"You canít keep a good man down - or an over-affectionate
"Cats regard people as warmblooded furniture."
SETTLING INTO A NEW HOME WITH YOUR PET
New situations can be stressful for your pet. While some
pets adjust almost instantly, others may require a little
more time. Be patient, encouraging, and positive about
your new home to help your pet adjust more quickly.
- Try to keep a familiar routine. Use the same bowls, feed
the same food at the same time, place litter boxes in
similar locations, and so on. Make things seem as
"normal" as possible.
- Research local regulations. Where do you get a dog
license, and how much are they? Are cats required to be
licensed? Are dogs allowed to be off-leash in certain
areas, and if so, where? Be aware that some cities or
towns have bylaws stating how many pets a person is
permitted to have in their home. If you have a lot of
pets, make sure you find out before you move what these
- Find out where the local "pet hangouts" are. Walking
trails or parks, off-leash areas, boarding facilities,
and so on.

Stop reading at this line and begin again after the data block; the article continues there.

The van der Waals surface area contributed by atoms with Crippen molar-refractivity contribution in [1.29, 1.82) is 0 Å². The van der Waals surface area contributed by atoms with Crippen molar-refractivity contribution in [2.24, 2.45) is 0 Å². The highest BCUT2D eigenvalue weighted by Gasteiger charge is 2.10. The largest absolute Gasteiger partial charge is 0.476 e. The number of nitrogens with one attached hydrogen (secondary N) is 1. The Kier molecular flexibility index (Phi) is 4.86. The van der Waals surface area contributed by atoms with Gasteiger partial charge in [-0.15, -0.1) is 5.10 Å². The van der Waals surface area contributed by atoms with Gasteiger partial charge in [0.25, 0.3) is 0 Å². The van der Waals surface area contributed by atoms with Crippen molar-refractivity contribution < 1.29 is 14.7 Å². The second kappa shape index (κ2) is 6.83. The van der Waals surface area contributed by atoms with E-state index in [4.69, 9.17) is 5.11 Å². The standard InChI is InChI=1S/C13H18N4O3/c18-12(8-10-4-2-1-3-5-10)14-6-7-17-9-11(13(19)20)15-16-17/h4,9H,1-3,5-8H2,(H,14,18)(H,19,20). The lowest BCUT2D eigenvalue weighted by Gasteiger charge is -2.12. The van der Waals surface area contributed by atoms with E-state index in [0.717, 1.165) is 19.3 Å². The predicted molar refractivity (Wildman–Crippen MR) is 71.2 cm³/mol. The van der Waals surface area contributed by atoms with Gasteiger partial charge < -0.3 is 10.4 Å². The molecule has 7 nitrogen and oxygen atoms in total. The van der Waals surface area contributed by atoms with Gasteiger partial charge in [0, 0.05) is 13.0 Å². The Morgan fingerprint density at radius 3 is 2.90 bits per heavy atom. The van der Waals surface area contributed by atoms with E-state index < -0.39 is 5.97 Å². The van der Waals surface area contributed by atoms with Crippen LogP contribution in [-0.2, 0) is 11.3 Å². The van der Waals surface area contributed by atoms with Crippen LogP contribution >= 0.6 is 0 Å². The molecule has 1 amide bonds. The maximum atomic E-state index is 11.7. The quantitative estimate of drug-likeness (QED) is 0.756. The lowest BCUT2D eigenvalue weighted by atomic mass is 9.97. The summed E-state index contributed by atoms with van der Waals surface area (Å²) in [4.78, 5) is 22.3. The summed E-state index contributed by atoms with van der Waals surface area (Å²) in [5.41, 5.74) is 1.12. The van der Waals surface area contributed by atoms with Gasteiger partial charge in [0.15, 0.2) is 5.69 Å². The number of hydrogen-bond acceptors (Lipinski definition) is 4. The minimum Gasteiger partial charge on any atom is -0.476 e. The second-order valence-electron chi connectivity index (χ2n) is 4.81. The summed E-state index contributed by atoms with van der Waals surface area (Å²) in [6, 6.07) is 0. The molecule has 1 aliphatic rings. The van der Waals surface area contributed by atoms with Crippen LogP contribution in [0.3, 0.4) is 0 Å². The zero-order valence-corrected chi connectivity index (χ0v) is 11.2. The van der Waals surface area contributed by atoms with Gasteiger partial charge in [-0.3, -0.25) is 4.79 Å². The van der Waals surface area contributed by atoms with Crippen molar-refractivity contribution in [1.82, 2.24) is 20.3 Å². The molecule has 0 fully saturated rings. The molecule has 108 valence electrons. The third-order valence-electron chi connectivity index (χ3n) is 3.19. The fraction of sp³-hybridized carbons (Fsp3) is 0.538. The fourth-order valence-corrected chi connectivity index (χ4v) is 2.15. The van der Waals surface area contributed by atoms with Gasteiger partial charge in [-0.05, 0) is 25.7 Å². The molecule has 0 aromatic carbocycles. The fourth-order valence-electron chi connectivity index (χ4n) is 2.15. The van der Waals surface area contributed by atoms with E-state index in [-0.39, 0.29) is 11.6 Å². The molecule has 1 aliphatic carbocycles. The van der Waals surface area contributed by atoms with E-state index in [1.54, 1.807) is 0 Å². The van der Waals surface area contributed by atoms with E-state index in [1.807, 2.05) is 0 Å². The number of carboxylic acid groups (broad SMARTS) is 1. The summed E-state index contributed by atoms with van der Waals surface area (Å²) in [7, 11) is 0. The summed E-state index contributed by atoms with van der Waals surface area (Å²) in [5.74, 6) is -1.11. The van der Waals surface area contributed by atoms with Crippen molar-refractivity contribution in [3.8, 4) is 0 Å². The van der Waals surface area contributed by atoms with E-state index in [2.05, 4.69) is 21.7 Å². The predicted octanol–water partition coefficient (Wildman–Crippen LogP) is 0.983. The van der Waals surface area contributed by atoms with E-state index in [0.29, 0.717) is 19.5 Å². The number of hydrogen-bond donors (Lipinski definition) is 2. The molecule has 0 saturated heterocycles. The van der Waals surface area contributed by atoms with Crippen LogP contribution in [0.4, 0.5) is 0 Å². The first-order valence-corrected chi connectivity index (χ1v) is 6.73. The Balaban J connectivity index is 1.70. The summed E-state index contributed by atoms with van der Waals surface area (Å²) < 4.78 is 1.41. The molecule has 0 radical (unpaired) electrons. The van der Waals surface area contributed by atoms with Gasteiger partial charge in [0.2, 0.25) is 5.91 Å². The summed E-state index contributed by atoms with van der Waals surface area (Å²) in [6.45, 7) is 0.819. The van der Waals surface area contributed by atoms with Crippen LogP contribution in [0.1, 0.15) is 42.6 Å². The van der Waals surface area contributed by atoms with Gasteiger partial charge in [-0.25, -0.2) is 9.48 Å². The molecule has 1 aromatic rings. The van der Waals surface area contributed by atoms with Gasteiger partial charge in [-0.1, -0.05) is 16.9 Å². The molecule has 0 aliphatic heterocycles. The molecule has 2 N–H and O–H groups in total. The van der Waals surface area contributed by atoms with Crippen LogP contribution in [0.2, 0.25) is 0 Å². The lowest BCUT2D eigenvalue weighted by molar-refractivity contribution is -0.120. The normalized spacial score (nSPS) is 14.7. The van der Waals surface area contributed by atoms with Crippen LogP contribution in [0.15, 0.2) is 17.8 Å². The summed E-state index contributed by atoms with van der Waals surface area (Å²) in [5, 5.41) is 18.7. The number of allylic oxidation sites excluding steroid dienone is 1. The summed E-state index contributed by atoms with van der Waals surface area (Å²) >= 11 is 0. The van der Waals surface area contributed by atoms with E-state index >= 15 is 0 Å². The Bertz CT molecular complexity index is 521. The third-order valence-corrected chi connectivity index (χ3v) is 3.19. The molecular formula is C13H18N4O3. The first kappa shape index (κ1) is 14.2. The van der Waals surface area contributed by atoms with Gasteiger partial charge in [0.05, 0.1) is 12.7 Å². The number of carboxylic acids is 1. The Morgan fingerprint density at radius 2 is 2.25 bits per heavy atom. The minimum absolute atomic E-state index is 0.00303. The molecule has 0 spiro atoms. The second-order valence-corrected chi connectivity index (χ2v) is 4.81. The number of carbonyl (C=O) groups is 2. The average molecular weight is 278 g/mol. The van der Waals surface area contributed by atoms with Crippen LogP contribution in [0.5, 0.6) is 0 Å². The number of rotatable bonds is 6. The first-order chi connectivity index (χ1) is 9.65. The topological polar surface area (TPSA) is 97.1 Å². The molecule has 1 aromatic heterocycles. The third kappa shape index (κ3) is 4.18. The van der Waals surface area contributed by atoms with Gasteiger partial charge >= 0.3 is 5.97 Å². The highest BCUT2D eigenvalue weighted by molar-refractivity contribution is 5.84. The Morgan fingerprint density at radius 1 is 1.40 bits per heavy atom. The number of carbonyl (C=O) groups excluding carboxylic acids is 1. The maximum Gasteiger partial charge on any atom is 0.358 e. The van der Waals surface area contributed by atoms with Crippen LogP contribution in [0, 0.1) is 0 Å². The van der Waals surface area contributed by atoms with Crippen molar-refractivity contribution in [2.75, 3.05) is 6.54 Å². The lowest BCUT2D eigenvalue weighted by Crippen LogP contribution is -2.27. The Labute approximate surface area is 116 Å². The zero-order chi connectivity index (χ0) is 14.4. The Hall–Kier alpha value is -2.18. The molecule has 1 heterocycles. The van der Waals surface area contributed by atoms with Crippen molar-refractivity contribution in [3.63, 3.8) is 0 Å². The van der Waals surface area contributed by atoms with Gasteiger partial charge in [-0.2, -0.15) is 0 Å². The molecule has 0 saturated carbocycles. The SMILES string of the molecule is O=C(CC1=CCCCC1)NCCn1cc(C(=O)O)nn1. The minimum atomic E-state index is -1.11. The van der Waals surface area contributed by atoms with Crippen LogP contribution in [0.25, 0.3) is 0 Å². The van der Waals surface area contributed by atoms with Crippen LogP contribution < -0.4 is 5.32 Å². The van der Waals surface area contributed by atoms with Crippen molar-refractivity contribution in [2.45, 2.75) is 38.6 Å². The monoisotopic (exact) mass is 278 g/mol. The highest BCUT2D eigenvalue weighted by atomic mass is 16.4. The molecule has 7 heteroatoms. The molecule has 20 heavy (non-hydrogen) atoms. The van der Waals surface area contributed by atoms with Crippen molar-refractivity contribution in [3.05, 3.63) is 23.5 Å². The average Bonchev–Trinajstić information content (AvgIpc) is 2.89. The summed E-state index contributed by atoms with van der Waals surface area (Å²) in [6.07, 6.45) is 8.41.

- If your cat is allowed outdoors, keep him inside for
a few weeks. He won't immediately understand where his
new home is. This may also be a good opportunity to
teach your kitty to be an indoor cat! Cats generally
lead longer, happy lives indoors where they don't
have to worry about getting hit by cars, attacked by
other animals or people, catching a disease, and many
other threats. Give kitty lots of stimulation indoors
with the use of toys, window perches, cat trees, etc.
One compromise is to build an outdoor cat enclosure.
These enclosures are fenced in, including the "roof".
They allow cats to experience the great outdoors in
a safe environment. You can add places to climb,
hammocks to lie in, toys, and whatever else your
kitty may like.
- Scout out a vet. Find one that both you and your pet
are comfortable with, and make sure you know the way
to the clinic. If your chosen clinic is not an
emergency clinic, it's also a good idea to find
a 24-hour clinic - just in case.
- Assess the "pet-safety-ness" of your new home. You may
have set up your previous home in such a way that your
pet couldn't get at stuff like cleaners or poisonous
plants. Take a walk around your new home and watch where
your pet investigates. Make sure you store dangerous
items out of his reach.
- Keep all your pet's documentation together and easily
accessible. A folder with vaccination records, spay/neuter
certificate, and other important papers should be kept
together for future reference. Your new vet may ask to
- Set up an evacuation plan. Sometimes we have no choice
but to evacuate from our homes. Do not leave your pets
behind! Have a plan to get both them and yourself out
safely. Keep a list of nearby pet-friendly accommodations
handy. Read more in the
article, Emergency Planning: Keeping Pets Safe From Harm.